On December 4, after about six months of protests by Indigenous peoples and environmentalists, the Army Corps of Engineers denied Energy Transfer Partner the easement required to finish construction of the Dakota Access Pipeline (DAPL). Native communities celebrated the monumental victory, as it represented a rare federal acknowledgment of Native sovereignty and a protection of sacred lands from corporate desecration. Native communities thanked the Obama administration for heeding their call to halt the pipeline.

Less than two months later, on January 24, 2017, President Trump signed an executive order to fast-track the construction of DAPL. And so began a new chapter in the tug-of-war between one president’s legacy and another’s plan, part of the ongoing struggle for Native rights despite government-induced marginalization.

As is the case with other minority groups in the United States, the Native American community has endured centuries of mistreatment. Tribes govern themselves and so are under federal rather than state jurisdiction. This seemingly advantageous status, though, has serious downsides. Since state governments have no authority over incidents that occur on reservation lands, neither the state nor the tribe can prosecute non-tribal members that commit crimes in reservation areas. This jurisdictional gap allows for the unaccountable exploitation of Native peoples, including sexual assault and violence against women. In 2011, for example, the U.S. Department of Justice did not prosecute 65 percent of rape cases that occurred on reservations. A recent study conducted by the DOJ found that over 90 percent report experiencing violence from a non-tribal member. According to government statistics, Native American and Alaskan Native women are over 2.5 more times like to be sexually assaulted than other women in the country. While such crimes committed on reservation land go unpunished, corporations freely establish themselves on or near Native lands. Police violence against Natives in these rural areas is equally unaccounted for.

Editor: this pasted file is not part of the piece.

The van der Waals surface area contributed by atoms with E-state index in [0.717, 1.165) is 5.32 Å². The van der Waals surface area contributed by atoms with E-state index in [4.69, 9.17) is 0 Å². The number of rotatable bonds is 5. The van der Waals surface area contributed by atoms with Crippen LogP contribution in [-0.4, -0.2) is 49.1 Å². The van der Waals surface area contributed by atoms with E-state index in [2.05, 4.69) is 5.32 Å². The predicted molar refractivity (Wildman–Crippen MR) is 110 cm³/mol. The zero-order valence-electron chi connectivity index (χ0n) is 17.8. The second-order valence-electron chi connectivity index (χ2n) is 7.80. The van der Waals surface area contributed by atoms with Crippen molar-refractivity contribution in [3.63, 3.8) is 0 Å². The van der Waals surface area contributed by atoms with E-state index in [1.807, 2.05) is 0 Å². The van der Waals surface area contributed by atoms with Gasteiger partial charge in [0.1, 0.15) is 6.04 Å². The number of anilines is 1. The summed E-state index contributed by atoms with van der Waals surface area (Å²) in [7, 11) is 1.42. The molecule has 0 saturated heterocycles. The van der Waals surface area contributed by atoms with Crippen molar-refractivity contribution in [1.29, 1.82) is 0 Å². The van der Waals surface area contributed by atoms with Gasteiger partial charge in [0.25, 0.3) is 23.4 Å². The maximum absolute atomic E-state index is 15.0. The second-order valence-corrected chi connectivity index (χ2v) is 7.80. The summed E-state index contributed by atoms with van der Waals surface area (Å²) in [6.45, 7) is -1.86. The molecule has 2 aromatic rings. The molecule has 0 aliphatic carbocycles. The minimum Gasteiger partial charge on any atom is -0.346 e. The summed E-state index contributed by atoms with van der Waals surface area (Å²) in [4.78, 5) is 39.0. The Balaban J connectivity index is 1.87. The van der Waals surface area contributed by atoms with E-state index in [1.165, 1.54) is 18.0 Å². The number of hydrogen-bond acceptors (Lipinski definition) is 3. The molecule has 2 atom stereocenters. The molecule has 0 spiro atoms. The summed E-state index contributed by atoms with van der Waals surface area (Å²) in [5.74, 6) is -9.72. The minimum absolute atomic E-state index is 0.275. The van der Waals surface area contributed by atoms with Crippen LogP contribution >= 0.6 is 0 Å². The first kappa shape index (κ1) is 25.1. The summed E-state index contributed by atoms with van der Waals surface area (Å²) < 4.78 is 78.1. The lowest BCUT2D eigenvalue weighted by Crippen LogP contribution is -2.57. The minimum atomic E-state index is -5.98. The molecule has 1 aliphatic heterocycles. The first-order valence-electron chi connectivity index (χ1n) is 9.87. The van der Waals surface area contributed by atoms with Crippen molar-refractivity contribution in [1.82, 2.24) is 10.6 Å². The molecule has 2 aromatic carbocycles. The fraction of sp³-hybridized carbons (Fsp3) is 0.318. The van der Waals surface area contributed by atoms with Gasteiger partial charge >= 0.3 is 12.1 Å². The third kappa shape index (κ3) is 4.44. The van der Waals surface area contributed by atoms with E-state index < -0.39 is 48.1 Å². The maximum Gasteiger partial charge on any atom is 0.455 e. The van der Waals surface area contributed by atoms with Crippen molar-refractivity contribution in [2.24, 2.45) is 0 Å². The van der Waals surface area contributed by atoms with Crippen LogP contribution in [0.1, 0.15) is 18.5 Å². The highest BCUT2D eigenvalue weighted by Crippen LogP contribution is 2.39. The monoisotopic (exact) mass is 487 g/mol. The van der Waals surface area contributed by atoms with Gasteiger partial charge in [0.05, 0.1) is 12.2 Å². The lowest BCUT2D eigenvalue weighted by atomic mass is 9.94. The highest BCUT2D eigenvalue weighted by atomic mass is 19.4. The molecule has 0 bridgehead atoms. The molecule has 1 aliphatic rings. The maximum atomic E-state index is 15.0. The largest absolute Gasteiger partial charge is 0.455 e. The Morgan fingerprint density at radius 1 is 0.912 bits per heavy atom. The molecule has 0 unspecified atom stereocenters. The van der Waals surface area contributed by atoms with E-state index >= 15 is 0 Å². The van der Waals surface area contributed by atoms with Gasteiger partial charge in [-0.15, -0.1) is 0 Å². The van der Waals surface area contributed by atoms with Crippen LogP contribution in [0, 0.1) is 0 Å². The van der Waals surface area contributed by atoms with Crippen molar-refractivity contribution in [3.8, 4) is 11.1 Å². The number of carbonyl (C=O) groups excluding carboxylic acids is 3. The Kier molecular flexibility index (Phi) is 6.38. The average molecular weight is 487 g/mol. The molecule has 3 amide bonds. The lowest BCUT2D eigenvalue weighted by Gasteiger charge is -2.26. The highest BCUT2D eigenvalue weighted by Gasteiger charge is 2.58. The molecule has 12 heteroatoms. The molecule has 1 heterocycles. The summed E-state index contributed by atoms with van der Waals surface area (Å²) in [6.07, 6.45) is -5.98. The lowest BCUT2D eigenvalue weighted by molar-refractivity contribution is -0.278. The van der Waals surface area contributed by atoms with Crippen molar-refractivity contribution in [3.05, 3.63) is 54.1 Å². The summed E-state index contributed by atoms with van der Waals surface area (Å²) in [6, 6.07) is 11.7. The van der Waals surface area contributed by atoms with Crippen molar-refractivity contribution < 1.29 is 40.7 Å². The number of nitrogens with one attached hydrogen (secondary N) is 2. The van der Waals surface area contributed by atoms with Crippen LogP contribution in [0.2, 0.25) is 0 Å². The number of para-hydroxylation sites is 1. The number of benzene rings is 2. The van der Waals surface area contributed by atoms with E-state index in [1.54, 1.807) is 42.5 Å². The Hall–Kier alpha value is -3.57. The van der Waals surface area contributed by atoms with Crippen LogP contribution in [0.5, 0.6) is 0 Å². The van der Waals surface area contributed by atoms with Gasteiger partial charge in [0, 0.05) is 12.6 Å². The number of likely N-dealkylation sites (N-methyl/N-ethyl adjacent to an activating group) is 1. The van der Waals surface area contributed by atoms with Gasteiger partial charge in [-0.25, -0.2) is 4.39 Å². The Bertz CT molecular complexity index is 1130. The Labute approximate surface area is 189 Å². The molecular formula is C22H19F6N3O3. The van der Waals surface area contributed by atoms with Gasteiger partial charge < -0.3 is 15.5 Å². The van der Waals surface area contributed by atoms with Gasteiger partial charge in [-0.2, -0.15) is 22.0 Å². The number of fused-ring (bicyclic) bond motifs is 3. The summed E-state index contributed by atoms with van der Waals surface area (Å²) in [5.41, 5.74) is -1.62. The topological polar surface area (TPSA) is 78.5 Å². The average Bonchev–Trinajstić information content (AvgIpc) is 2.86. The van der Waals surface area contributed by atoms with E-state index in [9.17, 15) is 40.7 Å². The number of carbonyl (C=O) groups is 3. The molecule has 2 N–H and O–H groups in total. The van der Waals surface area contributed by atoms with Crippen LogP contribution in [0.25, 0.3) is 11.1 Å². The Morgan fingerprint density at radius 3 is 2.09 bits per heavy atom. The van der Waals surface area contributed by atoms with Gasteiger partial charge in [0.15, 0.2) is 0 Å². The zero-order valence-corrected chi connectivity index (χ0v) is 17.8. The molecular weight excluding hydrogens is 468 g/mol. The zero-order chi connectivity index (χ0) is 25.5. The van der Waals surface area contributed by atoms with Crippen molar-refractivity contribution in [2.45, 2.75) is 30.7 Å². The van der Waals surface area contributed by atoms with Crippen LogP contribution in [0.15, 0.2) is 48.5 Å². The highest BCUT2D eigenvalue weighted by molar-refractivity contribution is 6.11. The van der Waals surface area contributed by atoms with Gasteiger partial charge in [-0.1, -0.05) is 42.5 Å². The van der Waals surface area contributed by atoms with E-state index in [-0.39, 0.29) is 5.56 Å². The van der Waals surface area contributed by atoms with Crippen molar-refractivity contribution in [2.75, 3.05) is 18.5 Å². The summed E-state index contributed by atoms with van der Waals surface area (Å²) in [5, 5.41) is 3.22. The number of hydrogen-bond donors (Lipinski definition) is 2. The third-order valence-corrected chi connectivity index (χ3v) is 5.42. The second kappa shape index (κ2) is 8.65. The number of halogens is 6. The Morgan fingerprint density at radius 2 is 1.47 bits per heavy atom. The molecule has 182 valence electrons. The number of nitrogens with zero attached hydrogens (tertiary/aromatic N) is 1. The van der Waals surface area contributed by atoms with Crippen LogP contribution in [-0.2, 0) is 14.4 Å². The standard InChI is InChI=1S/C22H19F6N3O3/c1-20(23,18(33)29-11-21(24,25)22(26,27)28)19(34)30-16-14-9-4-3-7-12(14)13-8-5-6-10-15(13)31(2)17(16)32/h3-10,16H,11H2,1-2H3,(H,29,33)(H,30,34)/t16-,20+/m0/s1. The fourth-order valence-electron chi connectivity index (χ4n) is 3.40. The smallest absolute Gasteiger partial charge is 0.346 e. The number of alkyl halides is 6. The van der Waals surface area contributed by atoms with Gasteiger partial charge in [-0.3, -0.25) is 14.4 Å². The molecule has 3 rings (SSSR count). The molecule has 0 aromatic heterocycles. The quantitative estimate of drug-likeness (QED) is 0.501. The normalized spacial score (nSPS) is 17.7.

“There’s a sense that the Federal government doesn’t particularly care about Native people, and that even if one tries there’s usually no help,” said Haylee Kushi TD ‘18 (Kanaka Maoli), a member of Hilo HawaiʻI, the Indigenous people of the Hawaiian Islands, and new president of the Association of Native Americans At Yale.

President Barack Obama’s election in 2008 heralded a fundamental shift in federal relations with Native communities. As with so many other marginalized communities, Obama promised a total turnaround.  

“Few [Americans] have been ignored by Washington for as long as Native Americans,” Obama said during a campaign rally in Crow Agency, Massachusetts. “ My Indian policy starts with… ensuring that our treaty obligations are met and ensuring that Native Americans have a voice in the White House.”

For most of his time in office, Obama was true to his word. He instituted an annual summit meeting of Indian leaders called the White House Tribal Nations Conference. His administration returned land to Native tribes and worked closely with tribal governments, settling a 13-year-old lawsuit in 2009 by paying $3.4 billion to compensate for federal mismanagement of thousands of land trusts. Obama also created a White House council that would establish close communications with tribal leaders to remain aware of their concerns. In 2013, he expanded the terms of the Violence Against Women Act to include protection of Native tribal women. Two years ago, in 2014, Obama visited the Standing Rock community, where he promised to defend tribal sovereignty and abide by treaties previously established between the federal government and Indian nations.  In September 2016, after a federal judge ruled against the Standing Rock Sioux Tribe’s request for a halt to DAPL’s construction, the Obama administration stepped in and ordered the project to be temporarily stopped.